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Guide to the Gjon Mili Photographs, circa 1939-1949

Summary

Collection comprises 20 gelatin silver prints of images taken during the 1930s and 1940s by photographer Gjon Milin. Through new tecniques of strobe lighting and electronic flash which Mili developed at MIT, the black-and-white images, some of which were used by Life magazine, portray human locomotion and the movements of other physical phenomena such as cascading water, frozen in time. Human subjects include two African American children playing with paddleballs, a man in the shower, a man aiming a racket at a shuttlecock, and female nudes. One image is of the photographer Mili photographing a stream of water with his camera. Acquired as part of the Archive of Documentary Arts at Duke University.

Collection Details

Collection Number
RL.11354
Title
Gjon Mili photographs
Date
circa 1939-1949
Extent
0.25 Linear Feet, 1 flat box
Repository
David M. Rubenstein Rare Book & Manuscript Library
Language
Materials are in English.

Collection Overview

Collection comprises 20 gelatin silver prints taken during the 1930s and 1940s by photographer Gjon Mili. Using new techniques of strobe lighting and electronic flash that he developed at MIT, Mili created stop-action and multi-image frames portraying the movement of the human body (reminiscent of the more scientific locomotion studies of √Čtienne Jules Marey and Eadward Muybridge) and of objects such as an egg breaking in a pan, a jet from a siphon bottle, and a cascade of water. Human subjects in the collection include two African American children playing with paddleballs, a man in the shower, a man aiming a racket at a shuttlecock, and female nudes. One image is of Mili photographing a stream of water with his camera.

The prints range in size from 8x10 to 11x14 inches. Most are vintage prints, created from the 1930s to the 1940s; only one bears a date - 1943. A few are mounted on thin board, but the majority are unmounted paper prints. All are stamped with the photographer's name and "From the Richard Checani Collection." One print bears the stamp "Life Photo, to use" referring to Mili's work for the magazine. A few bear penciled captions such as "cartwheel" and "nude descending a staircase," and one penciled notation explains the genesis of the image: "Full frame (35 mm) shot by Wallace Kirkland, who was at my side, G [jon]." Acquired as part of the Archive of Documentary Arts at Duke University.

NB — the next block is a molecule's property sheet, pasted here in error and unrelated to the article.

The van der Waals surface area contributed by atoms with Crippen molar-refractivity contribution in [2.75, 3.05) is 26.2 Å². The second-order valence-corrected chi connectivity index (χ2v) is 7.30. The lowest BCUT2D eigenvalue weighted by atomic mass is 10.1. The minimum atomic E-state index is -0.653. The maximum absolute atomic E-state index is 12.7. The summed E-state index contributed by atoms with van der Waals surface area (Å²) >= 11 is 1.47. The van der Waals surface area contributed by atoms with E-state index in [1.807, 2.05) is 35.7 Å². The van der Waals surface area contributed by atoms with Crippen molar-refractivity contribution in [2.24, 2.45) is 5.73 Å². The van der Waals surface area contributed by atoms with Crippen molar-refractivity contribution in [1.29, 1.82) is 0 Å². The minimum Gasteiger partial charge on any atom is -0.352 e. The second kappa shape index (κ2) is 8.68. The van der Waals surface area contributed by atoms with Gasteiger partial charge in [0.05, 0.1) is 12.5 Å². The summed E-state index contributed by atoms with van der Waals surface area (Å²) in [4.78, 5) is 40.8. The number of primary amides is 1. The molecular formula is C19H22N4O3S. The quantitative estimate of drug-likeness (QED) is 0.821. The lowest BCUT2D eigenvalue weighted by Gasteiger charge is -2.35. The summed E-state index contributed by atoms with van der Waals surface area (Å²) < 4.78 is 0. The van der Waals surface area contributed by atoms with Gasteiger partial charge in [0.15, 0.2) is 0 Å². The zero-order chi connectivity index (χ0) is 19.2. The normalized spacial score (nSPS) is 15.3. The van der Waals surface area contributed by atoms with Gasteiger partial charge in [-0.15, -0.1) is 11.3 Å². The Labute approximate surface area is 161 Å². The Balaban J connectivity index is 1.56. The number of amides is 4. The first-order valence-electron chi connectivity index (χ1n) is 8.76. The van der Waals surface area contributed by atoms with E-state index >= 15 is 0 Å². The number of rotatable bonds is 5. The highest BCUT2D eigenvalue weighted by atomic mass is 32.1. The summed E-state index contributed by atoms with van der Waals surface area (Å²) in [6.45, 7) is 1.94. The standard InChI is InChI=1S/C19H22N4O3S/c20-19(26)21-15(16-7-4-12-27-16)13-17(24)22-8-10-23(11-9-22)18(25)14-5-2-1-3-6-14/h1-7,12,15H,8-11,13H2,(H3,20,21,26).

More Biographical / Historical Info

Using These Materials

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warning Access to the Collection

Collection is open for research. Images may only be used for educational, non-commercial purposes.

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All or portions of this collection may be housed off-site in Duke University's Library Service Center. The library may require up to 48 hours to retrieve these materials for research use.

Please contact Research Services staff before visiting the David M. Rubenstein Rare Book & Manuscript Library to use this collection.

warning Use & Permissions

The copyright interests in this collection have not been transferred to Duke University. For more information, consult the copyright section of the Regulations and Procedures of the David M. Rubenstein Rare Book & Manuscript Library.

More copyright and citation information

How to Cite

[Identification of item], Gjon Mili photographs, David M. Rubenstein Rare Book & Manuscript Library, Duke University.

Contents of the Collection

Photograph of Gjon Mili at work; egg breaking in a pan; siphon bottle; knife moving through water
(4 items)
Box 1
Folder 1
Children playing with paddleballs; studies of athletic movement; man in shower
(4 items)
Box 1
Folder 2
Motion studies with nudes
(5 items)
Box 1
Folder 3
Motion studies with nudes
(4 items)
Box 1
Folder 4
Polarized motion study of human form; two studies of bubbles
(3 items)
Box 1
Folder 5
 

Historical Note

Photographer Gjon Mili was born in 1904 in what is now known as Albania, and emigrated to the United States in 1923, where he studied engineering at MIT. Working with Harold Edgerton at MIT, Mili developed new photographic technologies of strobe lighting and the electronic flash, and began using them to freeze and capture motion in a single frame of photographic film. In 1939 he was hired as a freelance photographer by Life magazine, and became famous for his motion-in-time sequences of 20th century dancers, jazz musicians, and athletes. Among his most well-known images are those of artist Pablo Picasso using light to "draw" linear shapes in the air. Gjon Mili died in Connecticut in 1984.


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Provenance

The Gjon Mili photographs were received by the David M. Rubenstein Rare Book & Manuscript Library as a gift from the Howard Greenberg Gallery in 2016.

Processing Information

Processed and encoded by Paula Jeannet Mangiafico, December 2016.

Accession(s) represented in this collection guide: 2016-0315.